One aspect that I wanted to ask you guys about is, you know, your, your pilot study and your larger randomized controlled trial was done in female residents. And I was wondering if you could speak a little bit to kind of what you've learned from studying female residents and how you think this can be applied to, to male physicians as well.
Tyra: Yeah I will say so Adrienne alluded to this, we have a couple of arms running right now. And so we are offering this to residents and fellows. It's co ed at this point. We are also offering it to attendings or faculty, staff, physicians, and that's a separate arm. We're also doing a study right now in students and then one in APPs or advanced practice providers. And all of those are co ed and it has been awesome actually to incorporate men into the mix.
On a data level we actually just finished up our randomized control trial in faculty or attending physicians and it, the intervention works in men also. What I will say is actually there were like a section of what I would call very courageous or very brave men that sort of paved the way on group coaching calls and were really overrepresented in the amount of coaching that they received and asked for in both written and in group calls. And it was awesome. It created a really collegial and vulnerable atmosphere. And I think, you know, in, in that study, we can prove that this works in men also and in older generations of career stages.
But we also have run into I guess, barriers around men not wanting to sign up as much. And I think that's really interesting and sort of speaks to the way that probably the people who identify as men or women are socialized in our culture and what it means about yourself to sign up for a coaching program. We know that there's a real disparity in men utilizing mental health resources that exist. Coaching, of course, is a little less stigmatized than classic therapy or other mental health resources. And so the bar is a little bit lower, but there still might be some stigma around there. I'm curious to hear what you all think.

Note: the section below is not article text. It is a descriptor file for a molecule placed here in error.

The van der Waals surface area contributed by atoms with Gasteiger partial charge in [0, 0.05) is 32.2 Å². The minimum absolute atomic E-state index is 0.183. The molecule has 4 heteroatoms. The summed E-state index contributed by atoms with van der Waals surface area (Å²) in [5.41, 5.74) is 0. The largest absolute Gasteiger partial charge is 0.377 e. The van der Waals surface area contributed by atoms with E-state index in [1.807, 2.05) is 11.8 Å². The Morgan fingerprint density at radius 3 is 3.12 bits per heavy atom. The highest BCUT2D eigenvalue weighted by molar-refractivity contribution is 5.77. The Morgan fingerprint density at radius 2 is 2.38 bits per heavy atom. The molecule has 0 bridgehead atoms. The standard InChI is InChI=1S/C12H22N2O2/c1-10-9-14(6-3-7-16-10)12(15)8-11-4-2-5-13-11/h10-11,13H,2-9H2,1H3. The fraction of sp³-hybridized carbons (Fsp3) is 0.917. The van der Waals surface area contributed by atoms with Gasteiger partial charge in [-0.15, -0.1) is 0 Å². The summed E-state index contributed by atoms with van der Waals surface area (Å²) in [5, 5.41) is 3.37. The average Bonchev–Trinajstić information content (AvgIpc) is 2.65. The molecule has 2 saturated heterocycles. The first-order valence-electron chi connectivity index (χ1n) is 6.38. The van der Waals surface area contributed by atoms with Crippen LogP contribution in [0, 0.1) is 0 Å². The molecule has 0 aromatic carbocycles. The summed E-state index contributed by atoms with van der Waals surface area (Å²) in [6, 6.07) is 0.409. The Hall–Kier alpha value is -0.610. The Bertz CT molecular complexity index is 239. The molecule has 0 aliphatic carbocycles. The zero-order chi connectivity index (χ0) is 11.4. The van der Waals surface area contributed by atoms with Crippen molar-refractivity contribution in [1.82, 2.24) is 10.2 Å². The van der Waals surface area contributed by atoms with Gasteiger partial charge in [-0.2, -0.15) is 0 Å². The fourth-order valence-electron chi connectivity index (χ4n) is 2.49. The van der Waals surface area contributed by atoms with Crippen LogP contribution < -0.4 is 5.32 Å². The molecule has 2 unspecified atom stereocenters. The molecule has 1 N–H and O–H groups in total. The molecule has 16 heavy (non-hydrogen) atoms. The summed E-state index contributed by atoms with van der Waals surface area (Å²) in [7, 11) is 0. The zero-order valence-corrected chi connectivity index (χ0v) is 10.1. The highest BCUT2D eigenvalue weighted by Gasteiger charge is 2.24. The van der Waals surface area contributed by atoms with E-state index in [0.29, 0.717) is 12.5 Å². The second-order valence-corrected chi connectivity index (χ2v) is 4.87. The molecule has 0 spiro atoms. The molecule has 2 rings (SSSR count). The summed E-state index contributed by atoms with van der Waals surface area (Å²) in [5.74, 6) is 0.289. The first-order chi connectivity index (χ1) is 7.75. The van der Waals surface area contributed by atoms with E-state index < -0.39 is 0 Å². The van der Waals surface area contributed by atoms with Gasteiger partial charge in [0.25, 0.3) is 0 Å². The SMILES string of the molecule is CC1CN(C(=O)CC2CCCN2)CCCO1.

Michael: Oh, there's definitely stigma. I'll be the the token man in this conversation and say, yeah, for sure. Absolutely. There's stigma, but I think also there's skepticism like we talked about at the top of the episode. And I think there is now evidence that there's a better way of doing all of this. And so, you know, we as coaches know that a lot of times doing the hard thing is uncomfortable. And everything you that you want is on the other side of that uncomfortable feeling right and so if you can lean into the skepticism and recognize, of course, I'm skeptical, right, like that's normal. Skepticism is a normal protective mechanism, and It might be holding me back by not embracing the skepticism and leaning into the discomfort of that there is some stigma around just mental health in general, and that is also uncomfortable and If you don't embrace it, it can't get better.